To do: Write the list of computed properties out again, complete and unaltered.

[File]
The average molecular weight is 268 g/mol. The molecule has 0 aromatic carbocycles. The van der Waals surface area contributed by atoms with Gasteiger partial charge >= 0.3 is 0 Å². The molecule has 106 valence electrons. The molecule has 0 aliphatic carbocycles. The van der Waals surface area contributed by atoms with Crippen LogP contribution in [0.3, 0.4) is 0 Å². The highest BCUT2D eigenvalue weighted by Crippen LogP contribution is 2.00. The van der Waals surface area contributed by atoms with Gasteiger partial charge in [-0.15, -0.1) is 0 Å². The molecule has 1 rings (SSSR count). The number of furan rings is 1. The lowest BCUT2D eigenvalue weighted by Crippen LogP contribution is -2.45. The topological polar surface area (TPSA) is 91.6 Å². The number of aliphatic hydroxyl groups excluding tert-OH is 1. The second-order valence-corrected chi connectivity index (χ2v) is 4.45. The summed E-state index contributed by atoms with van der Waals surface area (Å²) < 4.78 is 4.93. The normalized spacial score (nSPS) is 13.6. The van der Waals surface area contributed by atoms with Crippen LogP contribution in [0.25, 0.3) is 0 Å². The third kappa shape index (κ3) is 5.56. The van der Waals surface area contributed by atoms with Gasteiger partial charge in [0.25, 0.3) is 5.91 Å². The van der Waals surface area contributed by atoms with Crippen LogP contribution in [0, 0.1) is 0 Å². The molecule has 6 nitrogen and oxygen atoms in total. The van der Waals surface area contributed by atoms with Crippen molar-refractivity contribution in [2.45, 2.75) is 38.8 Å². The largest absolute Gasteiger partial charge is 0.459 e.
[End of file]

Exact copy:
The average molecular weight is 268 g/mol. The molecule has 0 aromatic carbocycles. The van der Waals surface area contributed by atoms with Gasteiger partial charge >= 0.3 is 0 Å². The molecule has 106 valence electrons. The molecule has 0 aliphatic carbocycles. The van der Waals surface area contributed by atoms with Crippen LogP contribution in [0.3, 0.4) is 0 Å². The highest BCUT2D eigenvalue weighted by Crippen LogP contribution is 2.00. The van der Waals surface area contributed by atoms with Gasteiger partial charge in [-0.15, -0.1) is 0 Å². The molecule has 1 rings (SSSR count). The number of furan rings is 1. The lowest BCUT2D eigenvalue weighted by Crippen LogP contribution is -2.45. The topological polar surface area (TPSA) is 91.6 Å². The number of aliphatic hydroxyl groups excluding tert-OH is 1. The second-order valence-corrected chi connectivity index (χ2v) is 4.45. The summed E-state index contributed by atoms with van der Waals surface area (Å²) < 4.78 is 4.93. The normalized spacial score (nSPS) is 13.6. The van der Waals surface area contributed by atoms with Crippen LogP contribution in [0.25, 0.3) is 0 Å². The third kappa shape index (κ3) is 5.56. The van der Waals surface area contributed by atoms with Gasteiger partial charge in [0.25, 0.3) is 5.91 Å². The van der Waals surface area contributed by atoms with Crippen LogP contribution in [0, 0.1) is 0 Å². The molecule has 6 nitrogen and oxygen atoms in total. The van der Waals surface area contributed by atoms with Crippen molar-refractivity contribution in [2.45, 2.75) is 38.8 Å². The largest absolute Gasteiger partial charge is 0.459 e.